An emergency phone operator received a call one afternoon from a hunter who was very distraught.
"My hunting partner just passed out and keeled over," the hunter said in a panic.
The emergency phone operator told him to calm down and check for vital signs.
"He's not breathing," the hunter observed. "I think he might be dead."
"First of all, let's make sure he's dead," the emergency operator said.
There was a short pause, followed by a gunshot.
"Okay, now what?" the hunter asked when he got back on the phone.
While the above joke may be amusing, there's nothing amusing during hunting season to those of us who live in rural areas and wonder if the next errant bullet is headed our way.
Recently, 12-year-old Lindsey Duffield of Browns Valley, Minn., was riding a white mare named Princess along the driveway of her grandfather's farm on the edge of town. A shot rang out. A short time later, Lindsey's leg became moist and cold, soaked with blood. Princess had taken a 12-gauge slug in her shoulder and later died. The hunter had been sitting 200 yards away. He said he thought it was a deer.
Similar incidents happen every year during hunting season. In Minnesota, a 14-year-old girl was killed when a bullet penetrated her house as she was sitting in her bedroom, practicing the violin. A hunter in Wisconsin shot another hunter perched high in a tree stand. In Pennsylvania, a woman was gunned down while sitting on the deck of her cabin, drinking a cup of coffee. When I was a teen-ager, a friend of mine was shot in the back of his head and killed by another hunter in his own party.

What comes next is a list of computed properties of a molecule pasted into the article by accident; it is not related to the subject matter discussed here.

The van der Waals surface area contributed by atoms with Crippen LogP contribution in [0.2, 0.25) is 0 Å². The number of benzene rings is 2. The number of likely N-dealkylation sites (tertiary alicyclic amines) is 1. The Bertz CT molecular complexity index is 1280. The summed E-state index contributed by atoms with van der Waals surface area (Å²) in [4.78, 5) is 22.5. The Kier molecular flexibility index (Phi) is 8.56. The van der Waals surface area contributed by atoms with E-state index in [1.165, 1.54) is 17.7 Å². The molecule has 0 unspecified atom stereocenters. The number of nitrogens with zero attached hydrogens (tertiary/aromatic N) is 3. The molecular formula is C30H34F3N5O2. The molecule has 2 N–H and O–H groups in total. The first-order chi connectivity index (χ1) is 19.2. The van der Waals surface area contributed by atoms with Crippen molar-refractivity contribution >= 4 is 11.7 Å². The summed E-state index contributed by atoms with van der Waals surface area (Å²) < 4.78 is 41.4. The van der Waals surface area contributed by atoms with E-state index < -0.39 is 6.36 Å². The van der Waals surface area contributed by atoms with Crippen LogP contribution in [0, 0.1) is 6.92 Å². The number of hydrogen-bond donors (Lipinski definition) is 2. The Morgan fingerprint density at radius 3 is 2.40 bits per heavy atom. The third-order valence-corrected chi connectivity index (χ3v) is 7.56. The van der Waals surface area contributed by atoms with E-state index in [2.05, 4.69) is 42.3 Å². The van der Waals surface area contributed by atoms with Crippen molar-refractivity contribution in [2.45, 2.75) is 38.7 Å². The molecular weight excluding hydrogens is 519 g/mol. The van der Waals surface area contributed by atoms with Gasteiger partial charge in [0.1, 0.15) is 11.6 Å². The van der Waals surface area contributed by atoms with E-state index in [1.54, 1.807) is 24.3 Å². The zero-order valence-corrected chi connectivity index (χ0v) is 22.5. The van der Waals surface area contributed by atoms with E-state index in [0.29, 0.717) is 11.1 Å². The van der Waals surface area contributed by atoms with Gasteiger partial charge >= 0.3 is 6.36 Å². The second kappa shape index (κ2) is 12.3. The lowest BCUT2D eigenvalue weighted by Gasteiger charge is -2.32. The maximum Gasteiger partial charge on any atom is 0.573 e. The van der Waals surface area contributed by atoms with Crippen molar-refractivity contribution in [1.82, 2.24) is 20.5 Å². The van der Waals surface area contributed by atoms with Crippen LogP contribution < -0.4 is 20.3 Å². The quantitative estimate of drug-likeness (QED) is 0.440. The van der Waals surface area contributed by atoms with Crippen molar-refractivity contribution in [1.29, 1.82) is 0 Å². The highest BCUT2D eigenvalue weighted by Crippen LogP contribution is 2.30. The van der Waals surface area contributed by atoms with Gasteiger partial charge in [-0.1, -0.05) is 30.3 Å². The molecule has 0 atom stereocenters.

I now live in northern Arkansas where some of the "sportsmen" are just as irresponsible. A couple of years ago, a Little Rock man shot a llama in a fenced pasture in the next county, claiming he thought it was a deer. If you can't tell the difference between a llama and a deer, please stay in the city where you belong.
A few years earlier, some "sportsmen" were driving down my road and shot a neighbor's dog that was sitting in its own driveway as they passed by.
When I first moved into my present home several years ago, I spotted three hunters approaching my place in my backyard at sunrise. Even though they were less than 40 yards from my back door, they continued walking toward me, each carrying a high-powered rifle. I went outside and told them they couldn't hunt on my property. They became very indignant and told me the previous owner had allowed them to hunt there. After I told them I didn't care what arrangement they had with the previous owner, they walked out onto the main road. One of them looked menacingly at me and fired a round into the air before leaving the area. I guess it was his way of saying he was displeased I wouldn't allow him to wander on my property and fill the air with stray bullets.
The following year, another sportsman (or perhaps the same one) shot up my mailbox. He hit it twice. Apparently, he wanted to make sure it wasn't really a deer after all.
Later that year, another sportsman (or perhaps the same one) discarded the remains of a deer carcass in the middle of the road at the end of my driveway.
In November of 2004, Chai Soua Vang, 36, a Hmong (Laotian) immigrant from St. Paul, Minn., was sitting in a tree stand on the private property of Bob Crotteau in northern Wisconsin waiting for a deer to wander by.
Eventually, Crotteau and his deer hunting companions arrived at the scene on ATVs. Crotteau verbally admonished Vang for trespassing and demanded that he leave. The previous year, Crotteau had been forced to confront Hmong hunters several times on his posted property and was clearly upset he had to do it again.